|Population||2,500-9,999 (2006 est)|
Beaudouin's snake-eagle (Circaetus beaudouini) is a species of eagle found in a belt of Africa south of the Sahara desert. The bird is named for M. Beaudouin, a French naturalist and collector in the mid 19th century.
Beaudouin's snake-eagle is fairly large, with a length up to 26 inches, and a wingspan up to 67 inches. It is gray-brown above, including the head to the upper chest; lower chest and abdomen are whitish with horizontal brown barring, which is better defined on the flanks. The barring on the underside of the wings and tail is more pronounced. The face bears yellow eyes and a black bill. Juvenile birds are less defined, and darker overall in color.
Although called a snake eagle, it actively hunts prey in addition to snakes, such as other reptiles, amphibians, birds, rodents, and insects. It primarily hunts from a perch rather than in flight, waiting for a prey animal to appear before making a move towards it.
Range and habitat
The range of Beaudouin's snake-eagle is a relatively narrow belt of sub-Saharan Africa, from Senegal, Gambia and Mauritania to the west, as far east as Sudan, South Sudan, Uganda and Kenya; south to Guinea, Costa d Ivory, Ghana, Burkina Faso, Nigeria, Cameroon and Central African Republic.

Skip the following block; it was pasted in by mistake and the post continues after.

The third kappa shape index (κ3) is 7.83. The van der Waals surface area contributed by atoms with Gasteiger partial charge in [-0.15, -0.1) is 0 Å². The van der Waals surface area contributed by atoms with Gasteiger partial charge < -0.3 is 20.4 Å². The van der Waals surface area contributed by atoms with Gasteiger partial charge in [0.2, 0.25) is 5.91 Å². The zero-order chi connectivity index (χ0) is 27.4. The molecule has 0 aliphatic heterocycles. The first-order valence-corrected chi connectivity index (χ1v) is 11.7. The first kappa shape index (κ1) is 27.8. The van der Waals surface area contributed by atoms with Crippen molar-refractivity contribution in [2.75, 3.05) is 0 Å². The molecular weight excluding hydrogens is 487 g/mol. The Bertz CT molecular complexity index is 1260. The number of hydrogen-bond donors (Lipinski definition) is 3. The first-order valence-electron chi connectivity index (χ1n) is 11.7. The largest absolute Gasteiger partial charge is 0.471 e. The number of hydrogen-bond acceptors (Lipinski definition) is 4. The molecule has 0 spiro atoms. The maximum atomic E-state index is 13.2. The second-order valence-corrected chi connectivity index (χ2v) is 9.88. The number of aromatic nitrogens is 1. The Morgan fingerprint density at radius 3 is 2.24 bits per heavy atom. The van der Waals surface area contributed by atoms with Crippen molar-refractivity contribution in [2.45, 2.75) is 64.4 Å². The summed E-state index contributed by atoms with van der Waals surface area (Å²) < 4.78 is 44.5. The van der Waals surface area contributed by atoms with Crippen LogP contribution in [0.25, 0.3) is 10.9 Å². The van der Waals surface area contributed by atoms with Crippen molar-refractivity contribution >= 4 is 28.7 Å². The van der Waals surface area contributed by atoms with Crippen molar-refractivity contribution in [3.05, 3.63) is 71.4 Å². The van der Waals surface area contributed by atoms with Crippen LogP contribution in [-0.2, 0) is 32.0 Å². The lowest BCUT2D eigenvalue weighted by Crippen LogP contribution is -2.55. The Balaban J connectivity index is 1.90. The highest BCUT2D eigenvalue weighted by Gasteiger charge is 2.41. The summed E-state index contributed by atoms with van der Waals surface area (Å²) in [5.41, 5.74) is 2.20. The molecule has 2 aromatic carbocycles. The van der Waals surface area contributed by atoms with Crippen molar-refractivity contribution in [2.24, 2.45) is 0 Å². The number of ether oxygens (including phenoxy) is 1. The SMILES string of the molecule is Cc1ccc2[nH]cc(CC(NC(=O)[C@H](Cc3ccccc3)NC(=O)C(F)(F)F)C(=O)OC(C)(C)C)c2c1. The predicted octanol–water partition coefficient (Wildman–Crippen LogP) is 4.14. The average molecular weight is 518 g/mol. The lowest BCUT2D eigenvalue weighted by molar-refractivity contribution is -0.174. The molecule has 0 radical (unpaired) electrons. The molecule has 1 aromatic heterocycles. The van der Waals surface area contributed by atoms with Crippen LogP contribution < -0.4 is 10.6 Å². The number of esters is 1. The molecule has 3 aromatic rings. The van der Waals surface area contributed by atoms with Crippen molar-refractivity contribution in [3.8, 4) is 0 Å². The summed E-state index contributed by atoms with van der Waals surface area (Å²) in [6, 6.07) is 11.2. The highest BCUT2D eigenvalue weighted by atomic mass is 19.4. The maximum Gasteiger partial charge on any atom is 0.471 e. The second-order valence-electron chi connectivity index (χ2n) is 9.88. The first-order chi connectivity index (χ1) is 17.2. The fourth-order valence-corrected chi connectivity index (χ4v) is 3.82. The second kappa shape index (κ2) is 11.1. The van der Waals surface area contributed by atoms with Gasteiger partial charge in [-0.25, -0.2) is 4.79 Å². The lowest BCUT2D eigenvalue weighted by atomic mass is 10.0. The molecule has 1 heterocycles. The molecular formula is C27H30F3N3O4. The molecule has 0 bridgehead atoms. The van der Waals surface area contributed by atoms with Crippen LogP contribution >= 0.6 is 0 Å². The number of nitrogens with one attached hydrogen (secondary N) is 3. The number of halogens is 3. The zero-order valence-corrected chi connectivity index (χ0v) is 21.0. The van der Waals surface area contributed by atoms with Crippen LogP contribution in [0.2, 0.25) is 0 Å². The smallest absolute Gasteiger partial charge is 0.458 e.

It lives primarily in an open or semi-open grassland environment with sparse trees, dry forest edges, or cultivated fields; often near water and usually below 3,000 feet elevation; east they can exist in areas to 6,000 feet elevation. In some areas it is a seasonal migrant, moving to the northern part of its range during the rainy season; other areas, such as the Gambia river valley, it is sedentary.
An estimate was made which indicated this species suffered a decline of 86-93% from 1969-2004, concurrent with an increase in human population and activity within the bird's range. Forested areas of habitat were altered either into shrubland - reducing hunting perches and nesting sites - or changed into farmland, where pesticide use has reduced insect prey. Further exasperating the problem are cotton fields and the increased use of organochlorine insecticides to protect them. Studies have indicated this and other bird species suffer egg failure, adverse physical effects, and starvation.